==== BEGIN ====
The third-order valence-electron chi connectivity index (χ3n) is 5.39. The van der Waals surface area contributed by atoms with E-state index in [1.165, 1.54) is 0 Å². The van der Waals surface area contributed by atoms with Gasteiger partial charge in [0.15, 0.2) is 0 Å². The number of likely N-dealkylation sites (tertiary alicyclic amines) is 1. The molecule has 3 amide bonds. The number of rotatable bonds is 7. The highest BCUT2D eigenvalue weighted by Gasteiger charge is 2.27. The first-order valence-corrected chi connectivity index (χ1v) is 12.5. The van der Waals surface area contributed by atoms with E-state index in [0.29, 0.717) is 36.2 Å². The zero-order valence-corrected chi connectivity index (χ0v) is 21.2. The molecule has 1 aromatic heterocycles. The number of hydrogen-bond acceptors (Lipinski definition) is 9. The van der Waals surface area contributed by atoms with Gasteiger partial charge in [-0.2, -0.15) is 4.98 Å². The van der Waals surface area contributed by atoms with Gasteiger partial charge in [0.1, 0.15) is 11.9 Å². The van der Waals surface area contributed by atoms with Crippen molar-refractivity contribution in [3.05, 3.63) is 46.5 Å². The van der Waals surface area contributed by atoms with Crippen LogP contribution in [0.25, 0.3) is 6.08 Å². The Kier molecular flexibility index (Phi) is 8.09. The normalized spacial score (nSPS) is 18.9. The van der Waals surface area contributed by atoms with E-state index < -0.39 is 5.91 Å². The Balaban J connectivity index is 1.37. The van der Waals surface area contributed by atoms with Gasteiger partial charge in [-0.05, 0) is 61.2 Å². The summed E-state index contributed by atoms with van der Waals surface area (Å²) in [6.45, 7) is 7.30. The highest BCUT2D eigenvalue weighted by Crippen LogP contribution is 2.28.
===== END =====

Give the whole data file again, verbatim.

The third-order valence-electron chi connectivity index (χ3n) is 5.39. The van der Waals surface area contributed by atoms with E-state index in [1.165, 1.54) is 0 Å². The van der Waals surface area contributed by atoms with Gasteiger partial charge in [0.15, 0.2) is 0 Å². The number of likely N-dealkylation sites (tertiary alicyclic amines) is 1. The molecule has 3 amide bonds. The number of rotatable bonds is 7. The highest BCUT2D eigenvalue weighted by Gasteiger charge is 2.27. The first-order valence-corrected chi connectivity index (χ1v) is 12.5. The van der Waals surface area contributed by atoms with E-state index in [0.29, 0.717) is 36.2 Å². The zero-order valence-corrected chi connectivity index (χ0v) is 21.2. The molecule has 1 aromatic heterocycles. The number of hydrogen-bond acceptors (Lipinski definition) is 9. The van der Waals surface area contributed by atoms with Gasteiger partial charge in [-0.2, -0.15) is 4.98 Å². The van der Waals surface area contributed by atoms with Gasteiger partial charge in [0.1, 0.15) is 11.9 Å². The van der Waals surface area contributed by atoms with Crippen molar-refractivity contribution in [3.05, 3.63) is 46.5 Å². The van der Waals surface area contributed by atoms with Crippen LogP contribution in [0.25, 0.3) is 6.08 Å². The Kier molecular flexibility index (Phi) is 8.09. The normalized spacial score (nSPS) is 18.9. The van der Waals surface area contributed by atoms with E-state index < -0.39 is 5.91 Å². The Balaban J connectivity index is 1.37. The van der Waals surface area contributed by atoms with Gasteiger partial charge in [-0.05, 0) is 61.2 Å². The summed E-state index contributed by atoms with van der Waals surface area (Å²) in [6.45, 7) is 7.30. The highest BCUT2D eigenvalue weighted by Crippen LogP contribution is 2.28.